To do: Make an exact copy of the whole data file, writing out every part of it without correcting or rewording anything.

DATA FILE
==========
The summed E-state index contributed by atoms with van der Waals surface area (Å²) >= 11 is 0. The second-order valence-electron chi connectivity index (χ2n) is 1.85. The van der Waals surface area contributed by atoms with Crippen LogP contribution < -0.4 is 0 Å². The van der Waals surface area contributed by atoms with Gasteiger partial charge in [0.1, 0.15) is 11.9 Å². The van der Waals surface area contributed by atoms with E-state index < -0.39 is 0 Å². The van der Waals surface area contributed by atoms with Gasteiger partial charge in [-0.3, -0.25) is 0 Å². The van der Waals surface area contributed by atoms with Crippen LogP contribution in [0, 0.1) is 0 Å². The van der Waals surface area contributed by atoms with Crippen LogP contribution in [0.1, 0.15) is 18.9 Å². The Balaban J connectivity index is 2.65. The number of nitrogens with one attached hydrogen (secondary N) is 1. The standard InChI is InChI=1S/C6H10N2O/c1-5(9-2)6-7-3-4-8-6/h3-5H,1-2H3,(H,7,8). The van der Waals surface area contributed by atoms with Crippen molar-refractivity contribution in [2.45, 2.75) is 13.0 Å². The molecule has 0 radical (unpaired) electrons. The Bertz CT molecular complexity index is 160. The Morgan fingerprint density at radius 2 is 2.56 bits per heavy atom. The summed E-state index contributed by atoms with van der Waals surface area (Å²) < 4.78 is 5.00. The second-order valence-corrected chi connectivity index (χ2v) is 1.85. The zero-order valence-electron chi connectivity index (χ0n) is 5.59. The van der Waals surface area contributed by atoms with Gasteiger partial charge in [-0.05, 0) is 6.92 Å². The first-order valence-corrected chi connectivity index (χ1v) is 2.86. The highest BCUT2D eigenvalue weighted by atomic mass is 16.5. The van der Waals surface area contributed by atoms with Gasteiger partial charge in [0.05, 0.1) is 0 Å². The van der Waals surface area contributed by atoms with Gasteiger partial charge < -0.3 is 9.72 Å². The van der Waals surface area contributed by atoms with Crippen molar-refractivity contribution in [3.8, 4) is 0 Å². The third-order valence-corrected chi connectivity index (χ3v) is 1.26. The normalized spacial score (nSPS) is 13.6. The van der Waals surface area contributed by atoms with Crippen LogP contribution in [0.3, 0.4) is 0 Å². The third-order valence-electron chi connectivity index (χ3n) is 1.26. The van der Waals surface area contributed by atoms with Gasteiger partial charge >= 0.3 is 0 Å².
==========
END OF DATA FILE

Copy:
The summed E-state index contributed by atoms with van der Waals surface area (Å²) >= 11 is 0. The second-order valence-electron chi connectivity index (χ2n) is 1.85. The van der Waals surface area contributed by atoms with Crippen LogP contribution < -0.4 is 0 Å². The van der Waals surface area contributed by atoms with Gasteiger partial charge in [0.1, 0.15) is 11.9 Å². The van der Waals surface area contributed by atoms with E-state index < -0.39 is 0 Å². The van der Waals surface area contributed by atoms with Gasteiger partial charge in [-0.3, -0.25) is 0 Å². The van der Waals surface area contributed by atoms with Crippen LogP contribution in [0, 0.1) is 0 Å². The van der Waals surface area contributed by atoms with Crippen LogP contribution in [0.1, 0.15) is 18.9 Å². The Balaban J connectivity index is 2.65. The number of nitrogens with one attached hydrogen (secondary N) is 1. The standard InChI is InChI=1S/C6H10N2O/c1-5(9-2)6-7-3-4-8-6/h3-5H,1-2H3,(H,7,8). The van der Waals surface area contributed by atoms with Crippen molar-refractivity contribution in [2.45, 2.75) is 13.0 Å². The molecule has 0 radical (unpaired) electrons. The Bertz CT molecular complexity index is 160. The Morgan fingerprint density at radius 2 is 2.56 bits per heavy atom. The summed E-state index contributed by atoms with van der Waals surface area (Å²) < 4.78 is 5.00. The second-order valence-corrected chi connectivity index (χ2v) is 1.85. The zero-order valence-electron chi connectivity index (χ0n) is 5.59. The van der Waals surface area contributed by atoms with Gasteiger partial charge in [-0.05, 0) is 6.92 Å². The first-order valence-corrected chi connectivity index (χ1v) is 2.86. The highest BCUT2D eigenvalue weighted by atomic mass is 16.5. The van der Waals surface area contributed by atoms with Gasteiger partial charge in [0.05, 0.1) is 0 Å². The van der Waals surface area contributed by atoms with Gasteiger partial charge < -0.3 is 9.72 Å². The van der Waals surface area contributed by atoms with Crippen molar-refractivity contribution in [3.8, 4) is 0 Å². The third-order valence-corrected chi connectivity index (χ3v) is 1.26. The normalized spacial score (nSPS) is 13.6. The van der Waals surface area contributed by atoms with Crippen LogP contribution in [0.3, 0.4) is 0 Å². The third-order valence-electron chi connectivity index (χ3n) is 1.26. The van der Waals surface area contributed by atoms with Gasteiger partial charge >= 0.3 is 0 Å².